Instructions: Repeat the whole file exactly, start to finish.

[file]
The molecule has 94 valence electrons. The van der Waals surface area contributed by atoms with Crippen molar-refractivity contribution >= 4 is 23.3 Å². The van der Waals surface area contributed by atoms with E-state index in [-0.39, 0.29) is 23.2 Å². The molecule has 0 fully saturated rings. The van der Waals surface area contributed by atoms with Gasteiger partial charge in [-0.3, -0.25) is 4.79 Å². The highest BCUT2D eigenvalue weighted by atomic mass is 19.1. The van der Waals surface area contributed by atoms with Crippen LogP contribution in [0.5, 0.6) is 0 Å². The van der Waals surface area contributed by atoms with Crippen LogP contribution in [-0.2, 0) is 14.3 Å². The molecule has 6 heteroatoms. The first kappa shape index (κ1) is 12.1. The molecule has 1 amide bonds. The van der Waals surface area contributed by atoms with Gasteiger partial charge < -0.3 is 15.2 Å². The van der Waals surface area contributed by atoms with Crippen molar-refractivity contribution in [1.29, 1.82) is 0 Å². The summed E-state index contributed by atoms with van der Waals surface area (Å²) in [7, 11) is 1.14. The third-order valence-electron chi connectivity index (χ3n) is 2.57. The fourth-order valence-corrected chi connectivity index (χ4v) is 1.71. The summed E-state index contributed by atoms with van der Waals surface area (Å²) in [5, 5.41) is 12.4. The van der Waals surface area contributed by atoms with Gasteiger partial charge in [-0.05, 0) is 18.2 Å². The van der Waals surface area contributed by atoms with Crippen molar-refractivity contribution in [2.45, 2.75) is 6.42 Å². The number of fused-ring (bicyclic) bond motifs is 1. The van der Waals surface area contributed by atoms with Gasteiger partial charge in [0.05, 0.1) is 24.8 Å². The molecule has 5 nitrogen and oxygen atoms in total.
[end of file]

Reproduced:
The molecule has 94 valence electrons. The van der Waals surface area contributed by atoms with Crippen molar-refractivity contribution >= 4 is 23.3 Å². The van der Waals surface area contributed by atoms with E-state index in [-0.39, 0.29) is 23.2 Å². The molecule has 0 fully saturated rings. The van der Waals surface area contributed by atoms with Gasteiger partial charge in [-0.3, -0.25) is 4.79 Å². The highest BCUT2D eigenvalue weighted by atomic mass is 19.1. The van der Waals surface area contributed by atoms with Crippen LogP contribution in [0.5, 0.6) is 0 Å². The van der Waals surface area contributed by atoms with Crippen LogP contribution in [-0.2, 0) is 14.3 Å². The molecule has 6 heteroatoms. The first kappa shape index (κ1) is 12.1. The molecule has 1 amide bonds. The van der Waals surface area contributed by atoms with Gasteiger partial charge < -0.3 is 15.2 Å². The van der Waals surface area contributed by atoms with Crippen molar-refractivity contribution in [1.29, 1.82) is 0 Å². The summed E-state index contributed by atoms with van der Waals surface area (Å²) in [7, 11) is 1.14. The third-order valence-electron chi connectivity index (χ3n) is 2.57. The fourth-order valence-corrected chi connectivity index (χ4v) is 1.71. The summed E-state index contributed by atoms with van der Waals surface area (Å²) in [5, 5.41) is 12.4. The van der Waals surface area contributed by atoms with Gasteiger partial charge in [-0.05, 0) is 18.2 Å². The van der Waals surface area contributed by atoms with Crippen molar-refractivity contribution in [2.45, 2.75) is 6.42 Å². The number of fused-ring (bicyclic) bond motifs is 1. The van der Waals surface area contributed by atoms with Gasteiger partial charge in [0.05, 0.1) is 24.8 Å². The molecule has 5 nitrogen and oxygen atoms in total.